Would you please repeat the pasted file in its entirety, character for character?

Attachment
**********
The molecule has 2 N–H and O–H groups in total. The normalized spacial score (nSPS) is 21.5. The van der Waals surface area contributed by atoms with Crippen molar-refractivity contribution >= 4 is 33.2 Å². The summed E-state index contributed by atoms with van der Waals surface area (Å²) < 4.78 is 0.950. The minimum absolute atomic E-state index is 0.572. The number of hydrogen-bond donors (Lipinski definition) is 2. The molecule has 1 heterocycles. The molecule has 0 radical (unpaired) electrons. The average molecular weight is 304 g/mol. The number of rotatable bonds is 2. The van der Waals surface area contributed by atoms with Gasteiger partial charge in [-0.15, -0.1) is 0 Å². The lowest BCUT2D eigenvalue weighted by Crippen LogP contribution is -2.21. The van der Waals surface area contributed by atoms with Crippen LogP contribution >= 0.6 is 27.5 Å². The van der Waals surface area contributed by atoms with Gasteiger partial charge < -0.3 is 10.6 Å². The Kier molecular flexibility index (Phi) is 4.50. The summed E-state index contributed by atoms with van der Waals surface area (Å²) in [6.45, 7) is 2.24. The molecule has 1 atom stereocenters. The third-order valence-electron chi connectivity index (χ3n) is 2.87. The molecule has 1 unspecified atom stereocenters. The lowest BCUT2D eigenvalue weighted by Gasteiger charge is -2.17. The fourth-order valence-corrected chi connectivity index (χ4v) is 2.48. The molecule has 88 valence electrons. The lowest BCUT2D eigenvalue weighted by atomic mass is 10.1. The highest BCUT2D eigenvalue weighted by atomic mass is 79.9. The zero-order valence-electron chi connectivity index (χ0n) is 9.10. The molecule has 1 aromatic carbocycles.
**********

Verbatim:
The molecule has 2 N–H and O–H groups in total. The normalized spacial score (nSPS) is 21.5. The van der Waals surface area contributed by atoms with Crippen molar-refractivity contribution >= 4 is 33.2 Å². The summed E-state index contributed by atoms with van der Waals surface area (Å²) < 4.78 is 0.950. The minimum absolute atomic E-state index is 0.572. The number of hydrogen-bond donors (Lipinski definition) is 2. The molecule has 1 heterocycles. The molecule has 0 radical (unpaired) electrons. The average molecular weight is 304 g/mol. The number of rotatable bonds is 2. The van der Waals surface area contributed by atoms with Gasteiger partial charge in [-0.15, -0.1) is 0 Å². The lowest BCUT2D eigenvalue weighted by Crippen LogP contribution is -2.21. The van der Waals surface area contributed by atoms with Crippen LogP contribution >= 0.6 is 27.5 Å². The van der Waals surface area contributed by atoms with Gasteiger partial charge < -0.3 is 10.6 Å². The Kier molecular flexibility index (Phi) is 4.50. The summed E-state index contributed by atoms with van der Waals surface area (Å²) in [6.45, 7) is 2.24. The molecule has 1 atom stereocenters. The third-order valence-electron chi connectivity index (χ3n) is 2.87. The molecule has 1 unspecified atom stereocenters. The lowest BCUT2D eigenvalue weighted by Gasteiger charge is -2.17. The fourth-order valence-corrected chi connectivity index (χ4v) is 2.48. The molecule has 88 valence electrons. The lowest BCUT2D eigenvalue weighted by atomic mass is 10.1. The highest BCUT2D eigenvalue weighted by atomic mass is 79.9. The zero-order valence-electron chi connectivity index (χ0n) is 9.10. The molecule has 1 aromatic carbocycles.